Even after the TSR.2 was rejected, many senior Australian officers favoured the A-5 Vigilante, but selection of the F-111 was finally announced on October 24, 1963, at a 'maximum cost' of $A112 (£45)m for 24 aircraft. The US Australian Memorandum of Understanding (MoU) outlined that 18 of these would be F-111A 'bombers' (for delivery from late 1967) and six were planned to be RF-111A reconnaissance (recce) versions (for delivery from November 1969). Provision was made for the delivery of a further six a further six aircraft and for attrition replacements at terms 'no less favourable'.
It was proposed that the RAAF would briefly receive two squadrons of B-47Es and RB-47s as an interim loan, on a cost-only basis. This plan was soon cancelled, since the loan would have imposed massive disturbance and support costs.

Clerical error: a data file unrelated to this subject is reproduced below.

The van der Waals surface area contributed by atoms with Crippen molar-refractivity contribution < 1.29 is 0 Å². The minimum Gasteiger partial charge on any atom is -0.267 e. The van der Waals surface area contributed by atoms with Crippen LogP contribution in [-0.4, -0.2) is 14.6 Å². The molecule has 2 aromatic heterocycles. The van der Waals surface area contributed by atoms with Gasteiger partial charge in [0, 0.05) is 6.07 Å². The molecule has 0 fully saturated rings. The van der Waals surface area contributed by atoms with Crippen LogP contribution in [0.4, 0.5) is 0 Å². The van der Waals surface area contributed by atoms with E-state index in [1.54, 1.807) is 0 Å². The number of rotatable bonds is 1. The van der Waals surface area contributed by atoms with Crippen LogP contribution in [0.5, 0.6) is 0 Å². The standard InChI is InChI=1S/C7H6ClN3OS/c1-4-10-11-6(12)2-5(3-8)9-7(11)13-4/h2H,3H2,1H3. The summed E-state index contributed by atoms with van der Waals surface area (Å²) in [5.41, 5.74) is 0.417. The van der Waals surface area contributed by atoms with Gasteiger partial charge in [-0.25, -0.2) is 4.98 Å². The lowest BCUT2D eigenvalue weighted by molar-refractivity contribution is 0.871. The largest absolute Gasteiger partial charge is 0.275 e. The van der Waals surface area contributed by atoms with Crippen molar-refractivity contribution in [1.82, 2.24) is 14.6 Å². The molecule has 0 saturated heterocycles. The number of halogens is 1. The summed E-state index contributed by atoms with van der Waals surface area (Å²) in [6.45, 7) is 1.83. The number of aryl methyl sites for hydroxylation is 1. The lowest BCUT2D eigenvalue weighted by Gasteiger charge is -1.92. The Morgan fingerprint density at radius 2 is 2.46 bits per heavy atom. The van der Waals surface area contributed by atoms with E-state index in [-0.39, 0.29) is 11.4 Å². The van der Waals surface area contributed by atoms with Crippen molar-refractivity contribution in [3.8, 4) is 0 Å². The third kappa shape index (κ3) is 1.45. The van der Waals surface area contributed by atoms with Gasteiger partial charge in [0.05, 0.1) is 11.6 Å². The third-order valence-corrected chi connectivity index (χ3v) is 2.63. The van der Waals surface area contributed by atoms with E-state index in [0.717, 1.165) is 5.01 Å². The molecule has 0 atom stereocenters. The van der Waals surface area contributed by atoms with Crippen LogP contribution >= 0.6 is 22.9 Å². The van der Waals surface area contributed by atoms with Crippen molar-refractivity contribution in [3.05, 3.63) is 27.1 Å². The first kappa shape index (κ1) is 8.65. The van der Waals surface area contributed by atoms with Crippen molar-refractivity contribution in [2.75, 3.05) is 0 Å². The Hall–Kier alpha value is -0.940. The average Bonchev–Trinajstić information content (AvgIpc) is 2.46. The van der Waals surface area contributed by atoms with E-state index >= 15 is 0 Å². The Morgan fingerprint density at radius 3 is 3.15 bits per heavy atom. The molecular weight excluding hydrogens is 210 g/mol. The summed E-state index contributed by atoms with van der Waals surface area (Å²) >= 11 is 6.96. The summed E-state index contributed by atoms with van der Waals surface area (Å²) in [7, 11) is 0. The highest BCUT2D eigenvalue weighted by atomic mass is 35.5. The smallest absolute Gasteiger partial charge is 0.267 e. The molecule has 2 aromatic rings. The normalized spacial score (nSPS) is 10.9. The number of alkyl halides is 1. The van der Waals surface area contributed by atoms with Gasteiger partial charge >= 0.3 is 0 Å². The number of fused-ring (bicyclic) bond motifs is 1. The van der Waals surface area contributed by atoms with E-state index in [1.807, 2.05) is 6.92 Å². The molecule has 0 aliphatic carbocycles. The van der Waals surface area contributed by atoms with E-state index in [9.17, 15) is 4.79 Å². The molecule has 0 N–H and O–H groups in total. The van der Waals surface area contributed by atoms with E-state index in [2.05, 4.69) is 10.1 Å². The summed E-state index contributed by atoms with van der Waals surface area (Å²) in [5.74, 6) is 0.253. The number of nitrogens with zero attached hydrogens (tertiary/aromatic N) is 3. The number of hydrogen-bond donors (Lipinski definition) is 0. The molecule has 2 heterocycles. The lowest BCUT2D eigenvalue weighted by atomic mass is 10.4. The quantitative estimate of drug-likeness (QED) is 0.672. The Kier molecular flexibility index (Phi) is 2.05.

Because the price to be charged to the RAAF was worked out as 24 times the average unit production and development cost at the time of delivering the 24th aircraft, it was believed that as early teething troubles were sorted out and 'economies of scale' started to 'kick in', the price would drop. Unfortunately, the aircraft was to suffer from massive and costly early problems, while orders for the USAF were reduced, relentlessly driving up the unit cost.